With only a home win over the Eagles separating the Irish from a chance to play for the national championship, Boston College wrecked ND’s season after it had ascended to the No. 1 spot with a win over Florida State the previous week.
The teams had played only four times, with the Irish winning all four, including 54-7 the previous season.
"In January, when I was home after the bowl game, everyone harped on the Notre Dame game," Boston College linebacker Stephen Boyd said. "They said, 'You had a great season, but Notre Dame killed you.' We waited 365 days for this."
ND stormed back from a 21-point fourth-quarter deficit to take the lead, but the Eagles weren’t done. Notre Dame’s Pete Bercich dropped what would have been a game-saving interception on the BC’s winning drive, setting up David Gordon’s 41-yarder on the final play.
Gordon entered the game having attempted only 11 field goals all season, and had missed two game-winning field goal attempts the last two seasons.
He didn’t miss this time, crushing the Irish.
Boston College 14, Notre Dame 7 (Nov. 2, 2002). Like they did in 1993, the Eagles traveled to South Bend the week after ND had posted a big victory over FSU. This time, first-year coach Tyrone Willingham’s Irish had traveled to Tallahassee to knock off the Seminoles, and in doing so moved to 8-0 and climb to No. 4 in the polls.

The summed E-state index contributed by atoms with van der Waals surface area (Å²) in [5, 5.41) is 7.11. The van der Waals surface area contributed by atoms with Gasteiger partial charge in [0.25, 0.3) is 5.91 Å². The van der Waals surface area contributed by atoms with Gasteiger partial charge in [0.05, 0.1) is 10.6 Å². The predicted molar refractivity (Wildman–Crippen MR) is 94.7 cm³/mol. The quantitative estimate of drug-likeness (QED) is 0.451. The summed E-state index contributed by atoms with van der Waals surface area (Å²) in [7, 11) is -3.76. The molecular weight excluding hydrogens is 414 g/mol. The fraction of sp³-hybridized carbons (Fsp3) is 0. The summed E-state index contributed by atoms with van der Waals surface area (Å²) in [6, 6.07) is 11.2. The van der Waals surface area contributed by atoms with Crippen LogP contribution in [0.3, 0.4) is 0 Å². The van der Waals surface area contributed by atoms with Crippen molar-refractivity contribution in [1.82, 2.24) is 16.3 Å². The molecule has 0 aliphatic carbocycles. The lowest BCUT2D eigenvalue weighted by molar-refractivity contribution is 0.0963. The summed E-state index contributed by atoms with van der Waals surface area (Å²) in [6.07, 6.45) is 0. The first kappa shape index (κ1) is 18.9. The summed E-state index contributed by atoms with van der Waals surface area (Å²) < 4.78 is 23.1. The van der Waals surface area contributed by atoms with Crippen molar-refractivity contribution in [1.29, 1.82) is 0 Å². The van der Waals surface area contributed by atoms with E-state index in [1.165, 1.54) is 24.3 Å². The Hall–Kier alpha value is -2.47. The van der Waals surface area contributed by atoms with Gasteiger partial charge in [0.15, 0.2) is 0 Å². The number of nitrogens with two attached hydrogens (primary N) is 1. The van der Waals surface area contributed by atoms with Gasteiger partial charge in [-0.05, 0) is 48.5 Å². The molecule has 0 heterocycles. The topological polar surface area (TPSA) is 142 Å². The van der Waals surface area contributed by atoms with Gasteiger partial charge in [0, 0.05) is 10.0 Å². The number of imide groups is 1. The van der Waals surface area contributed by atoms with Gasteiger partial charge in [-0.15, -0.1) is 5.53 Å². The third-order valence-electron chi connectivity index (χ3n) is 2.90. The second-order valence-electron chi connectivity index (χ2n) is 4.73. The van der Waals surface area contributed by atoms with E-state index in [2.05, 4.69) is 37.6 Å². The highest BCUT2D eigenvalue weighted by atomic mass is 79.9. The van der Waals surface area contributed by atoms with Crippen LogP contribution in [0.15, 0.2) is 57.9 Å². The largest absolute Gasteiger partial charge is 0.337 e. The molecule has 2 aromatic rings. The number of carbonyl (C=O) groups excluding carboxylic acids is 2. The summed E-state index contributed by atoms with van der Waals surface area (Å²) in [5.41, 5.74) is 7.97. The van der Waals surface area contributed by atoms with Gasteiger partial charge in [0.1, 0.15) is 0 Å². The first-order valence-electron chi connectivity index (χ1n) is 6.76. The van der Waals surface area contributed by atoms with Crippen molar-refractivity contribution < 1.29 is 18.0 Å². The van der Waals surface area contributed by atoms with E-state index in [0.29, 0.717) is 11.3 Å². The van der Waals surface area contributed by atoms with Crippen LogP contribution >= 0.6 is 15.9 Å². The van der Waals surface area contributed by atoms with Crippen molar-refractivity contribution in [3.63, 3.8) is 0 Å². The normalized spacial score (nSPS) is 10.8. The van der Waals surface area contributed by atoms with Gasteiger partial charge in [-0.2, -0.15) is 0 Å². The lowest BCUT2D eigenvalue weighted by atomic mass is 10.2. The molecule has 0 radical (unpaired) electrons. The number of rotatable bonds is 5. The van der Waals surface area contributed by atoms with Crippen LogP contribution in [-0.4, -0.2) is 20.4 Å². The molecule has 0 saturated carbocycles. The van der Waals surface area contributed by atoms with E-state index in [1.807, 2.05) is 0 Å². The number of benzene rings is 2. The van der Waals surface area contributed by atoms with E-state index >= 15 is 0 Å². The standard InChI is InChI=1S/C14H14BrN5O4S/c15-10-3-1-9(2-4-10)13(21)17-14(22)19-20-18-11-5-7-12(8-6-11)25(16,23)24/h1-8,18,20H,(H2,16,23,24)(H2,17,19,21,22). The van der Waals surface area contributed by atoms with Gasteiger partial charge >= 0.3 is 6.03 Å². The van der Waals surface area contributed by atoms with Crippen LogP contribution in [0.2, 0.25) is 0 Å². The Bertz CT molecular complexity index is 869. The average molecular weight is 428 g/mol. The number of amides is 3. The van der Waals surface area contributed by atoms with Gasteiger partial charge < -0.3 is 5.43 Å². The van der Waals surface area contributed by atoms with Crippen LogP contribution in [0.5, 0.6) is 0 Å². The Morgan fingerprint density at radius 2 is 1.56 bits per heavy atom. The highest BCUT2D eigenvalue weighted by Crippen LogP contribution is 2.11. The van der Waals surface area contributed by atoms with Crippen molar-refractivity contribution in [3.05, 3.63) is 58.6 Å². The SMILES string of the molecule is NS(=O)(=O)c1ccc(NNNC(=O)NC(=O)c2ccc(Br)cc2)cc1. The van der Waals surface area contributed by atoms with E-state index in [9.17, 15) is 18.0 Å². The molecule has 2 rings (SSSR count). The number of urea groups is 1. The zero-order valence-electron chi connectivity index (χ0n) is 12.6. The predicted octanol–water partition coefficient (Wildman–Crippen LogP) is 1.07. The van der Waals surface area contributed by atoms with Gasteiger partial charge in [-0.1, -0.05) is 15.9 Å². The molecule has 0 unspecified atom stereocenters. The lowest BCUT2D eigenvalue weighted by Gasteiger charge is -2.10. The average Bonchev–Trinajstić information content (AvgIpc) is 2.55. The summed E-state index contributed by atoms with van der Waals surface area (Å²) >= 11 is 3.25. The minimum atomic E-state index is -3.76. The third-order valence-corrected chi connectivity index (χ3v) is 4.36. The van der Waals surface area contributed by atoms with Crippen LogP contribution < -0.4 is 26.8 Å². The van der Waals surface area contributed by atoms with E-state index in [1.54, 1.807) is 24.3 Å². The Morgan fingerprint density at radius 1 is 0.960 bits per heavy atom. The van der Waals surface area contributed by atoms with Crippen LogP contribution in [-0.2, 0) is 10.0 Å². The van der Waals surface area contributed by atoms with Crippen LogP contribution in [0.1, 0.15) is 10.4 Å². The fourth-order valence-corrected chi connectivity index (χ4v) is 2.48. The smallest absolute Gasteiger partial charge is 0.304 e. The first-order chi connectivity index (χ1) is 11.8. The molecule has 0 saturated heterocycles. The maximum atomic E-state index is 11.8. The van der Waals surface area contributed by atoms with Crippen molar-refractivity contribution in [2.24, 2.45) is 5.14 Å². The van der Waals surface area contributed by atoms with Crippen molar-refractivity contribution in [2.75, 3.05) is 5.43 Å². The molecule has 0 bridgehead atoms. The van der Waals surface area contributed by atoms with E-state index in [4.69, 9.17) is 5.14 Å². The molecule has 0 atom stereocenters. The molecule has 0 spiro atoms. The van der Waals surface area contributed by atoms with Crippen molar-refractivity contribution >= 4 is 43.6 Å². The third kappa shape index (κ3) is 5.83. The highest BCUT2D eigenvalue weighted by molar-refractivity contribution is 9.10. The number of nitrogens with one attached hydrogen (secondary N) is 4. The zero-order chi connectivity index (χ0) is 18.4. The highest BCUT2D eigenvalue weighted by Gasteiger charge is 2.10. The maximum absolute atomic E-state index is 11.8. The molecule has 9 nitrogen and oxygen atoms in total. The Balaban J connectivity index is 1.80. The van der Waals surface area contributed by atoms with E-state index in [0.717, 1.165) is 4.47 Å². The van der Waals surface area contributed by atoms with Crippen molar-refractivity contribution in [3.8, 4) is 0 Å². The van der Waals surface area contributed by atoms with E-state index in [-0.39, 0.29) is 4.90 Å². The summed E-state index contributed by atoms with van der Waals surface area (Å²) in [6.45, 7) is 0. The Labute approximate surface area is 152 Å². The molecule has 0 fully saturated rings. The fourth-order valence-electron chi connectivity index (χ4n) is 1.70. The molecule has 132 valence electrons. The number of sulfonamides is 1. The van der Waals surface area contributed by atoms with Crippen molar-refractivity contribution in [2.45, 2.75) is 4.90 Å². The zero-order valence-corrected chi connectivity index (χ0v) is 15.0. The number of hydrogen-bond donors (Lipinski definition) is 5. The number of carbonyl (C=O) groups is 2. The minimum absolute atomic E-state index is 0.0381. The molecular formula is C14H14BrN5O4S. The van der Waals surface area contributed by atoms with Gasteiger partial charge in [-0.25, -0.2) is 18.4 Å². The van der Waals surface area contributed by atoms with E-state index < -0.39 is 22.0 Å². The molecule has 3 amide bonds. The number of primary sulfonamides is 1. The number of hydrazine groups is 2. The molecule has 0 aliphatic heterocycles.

Then came Boston College the following week.
When the Irish came out for pregame warmups, they wore blue jerseys. When they returned to the locker room for the final time, there was a surprise waiting for them – green jerseys.
“I’ll never forget that,” Irish linebacker Mike Goolsby said a decade later. “Warmups are exhausting as it is. We came in after warmups and there’s green jerseys. I didn’t want to put that thing on. I was tired. I didn’t want to have to take all my gear off and then re-suit back up again.”
Notre Dame that day fumbled seven times, losing three of them. The Irish also threw two interceptions in what was a blah game.
A team that had won because of special teams and defense couldn’t overcome the mistakes, and flaws were beginning to break through. ND was drubbed a few weeks later by an ascending USC team, and later lost to North Carolina State in the Gator Bowl.
The following season, ND stumbled to 5-7, at one point losing six of seven games. Recruiting was lagging and Willingham was jettisoned following the 2004 regular season.